When it comes to improving your health, and possibly living longer as a result, the best ways to go about it are always a bit predictable. These include the usual, like eating healthy foods and managing your stress levels — all things you need to do, to ensure good health. But if you want to add a little sprinkling of somethin' extra on top, it never hurts to look into all the surprising
habits that help you live longer, that many health experts swear by.
By incorporating a few of these tips and tricks into your routine — after checking with your doctor, of course — you
could be upping your chances of living a longer life, simply by dint of improving your health. So, if you want to drink clay, go for it. And if you want to walk around barefoot outside or play in the dirt, have at it.
Remember, though, that nothing beats the basics. "Before jumping into the pool of [new] habits, nothing will help you more than a healthy diet, frequent exercise, stress reduction, and good quality sleep,"
Dr. Scott Schreiber, a chiropractor, acupuncturist, and nutritionist, tells Bustle. "The extra habits can give additional health benefits, but will be of little help without a strong base." Once you cover all your conventional bases, consider giving one of these more eccentric habits a try. Of course there's no guarantee that adopting any of these habits will ensure a longer life, but experts and research suggest adding these things into your routine may better your health, which is important for longevity. Here are a few habits that may improve your health, and possibly even help you live longer as a result, according to experts.
There are so many odd drinks out there that claim to boost your health and maybe even help you live longer. Think along the lines of wheat grass shots, ginger shots, apple cider vinegar, etc.
For many people, none of these are super palatable. But when you look past the momentary bad taste and think of the potential health benefits, it could be worth it. And the same may be true for drinking clay.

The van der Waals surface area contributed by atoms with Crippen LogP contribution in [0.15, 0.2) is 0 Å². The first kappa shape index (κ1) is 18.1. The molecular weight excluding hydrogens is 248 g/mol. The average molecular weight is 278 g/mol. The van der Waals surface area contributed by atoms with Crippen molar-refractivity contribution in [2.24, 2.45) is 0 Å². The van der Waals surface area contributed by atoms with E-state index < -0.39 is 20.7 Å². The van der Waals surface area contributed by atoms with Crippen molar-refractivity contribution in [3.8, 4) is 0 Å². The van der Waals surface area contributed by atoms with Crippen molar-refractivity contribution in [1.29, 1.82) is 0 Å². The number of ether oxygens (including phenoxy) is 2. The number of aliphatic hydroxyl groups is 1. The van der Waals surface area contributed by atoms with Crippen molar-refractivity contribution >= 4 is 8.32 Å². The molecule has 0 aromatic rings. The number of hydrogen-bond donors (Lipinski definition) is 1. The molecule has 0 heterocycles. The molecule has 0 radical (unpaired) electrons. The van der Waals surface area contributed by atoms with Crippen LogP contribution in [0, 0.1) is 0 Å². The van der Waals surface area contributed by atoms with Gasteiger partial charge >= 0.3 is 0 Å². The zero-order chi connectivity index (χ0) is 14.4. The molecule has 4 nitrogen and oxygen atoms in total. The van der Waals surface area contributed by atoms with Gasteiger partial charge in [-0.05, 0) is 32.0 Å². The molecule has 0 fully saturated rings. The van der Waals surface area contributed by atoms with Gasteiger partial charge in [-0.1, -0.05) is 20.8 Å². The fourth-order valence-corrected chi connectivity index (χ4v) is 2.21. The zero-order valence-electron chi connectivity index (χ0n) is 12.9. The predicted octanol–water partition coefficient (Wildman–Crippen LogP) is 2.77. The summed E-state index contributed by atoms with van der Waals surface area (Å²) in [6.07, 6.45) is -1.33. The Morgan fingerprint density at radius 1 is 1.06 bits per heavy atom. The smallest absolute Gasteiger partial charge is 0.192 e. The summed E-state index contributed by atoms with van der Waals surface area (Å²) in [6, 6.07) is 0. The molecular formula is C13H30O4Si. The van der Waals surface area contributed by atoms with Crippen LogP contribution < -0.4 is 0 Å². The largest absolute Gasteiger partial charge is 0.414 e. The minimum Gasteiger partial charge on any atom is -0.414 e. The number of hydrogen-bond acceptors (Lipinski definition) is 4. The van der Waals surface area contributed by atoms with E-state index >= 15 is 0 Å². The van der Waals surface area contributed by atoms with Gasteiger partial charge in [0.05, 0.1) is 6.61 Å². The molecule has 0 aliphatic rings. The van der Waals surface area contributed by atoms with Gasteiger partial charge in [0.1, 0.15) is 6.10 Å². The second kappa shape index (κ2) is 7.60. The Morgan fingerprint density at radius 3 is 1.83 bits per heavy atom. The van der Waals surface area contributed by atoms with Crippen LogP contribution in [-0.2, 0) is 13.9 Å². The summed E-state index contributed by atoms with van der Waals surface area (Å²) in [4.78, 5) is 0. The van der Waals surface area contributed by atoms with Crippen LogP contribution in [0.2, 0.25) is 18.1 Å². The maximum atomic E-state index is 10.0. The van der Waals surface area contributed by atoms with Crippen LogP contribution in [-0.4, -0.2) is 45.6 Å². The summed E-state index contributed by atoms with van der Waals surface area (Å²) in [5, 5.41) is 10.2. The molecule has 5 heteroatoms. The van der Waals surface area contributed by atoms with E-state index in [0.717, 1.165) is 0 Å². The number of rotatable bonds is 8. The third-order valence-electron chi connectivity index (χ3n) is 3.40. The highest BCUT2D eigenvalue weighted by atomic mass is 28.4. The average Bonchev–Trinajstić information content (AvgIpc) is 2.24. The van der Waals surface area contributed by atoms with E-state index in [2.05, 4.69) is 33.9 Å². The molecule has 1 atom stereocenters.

"Drinking bentonite clay might be considered gross to some, but it might just be the next prebiotic superstar if taken correctly,"
clinical nutritionist Stella Metsovas, author of , tells Bustle. "The gut microbiome is now considered one of the strongest impacts in the progression of aging. Since prebiotics are known to modify the composition of Wild Mediterranean bacteria in your gut for the better, it’s no surprise that a healthier gut, means anti-aging for the whole body!"
Of course, clay isn't the only place where you can get prebiotics. "There are prebiotics in the clay that have health benefits, but you can also get these from food," Dr. Schreiber says, such as
garlic, onions, and asparagus. "Always check sourcing and purity before consuming any product," he adds. And if you do decide to give clay a try, don't overdo it, and balance it with other sources of prebiotics, as well as probiotics.
In order to stay healthy, brain health is where it's at. "Brain scientists know that almost all neurodegenerative disorders are associated with the accumulation of cellular waste products, so paying attention to whatever enhances brain cleansing can improve your health,"
Hillary Tinapple LMT, CST, a Certified Craniosacral Therapist, tells Bustle. Research from the University of Rochester found that the brain flushed out this cellular waste through a mechanism called the glymphatic system, and this flushing process can happen during sleep.
But really, how much of us actually get "enough" sleep? Plenty of people are sleep deprived, and that can be bad for your health. "When we are sleep deprived, or when there’s some disruption with this 'plumbing' system, a buildup of cellular debris can cause problems. So,
getting good sleep is a good idea."
If you've ever tried nasal saline irrigation, better known as
a Neti pot, then you probably already know it can be a bit messy. "It’s a small kettle looking like object [that you] fill with warm water and saline," Bess Berger, RD, Cdn, of ABC Nutrition by Bess, tells Bustle. All you have to do is stick the spout of the pot in one nostril, tip your head to the side, and the saline solution will travel up through you face and out the other nostril.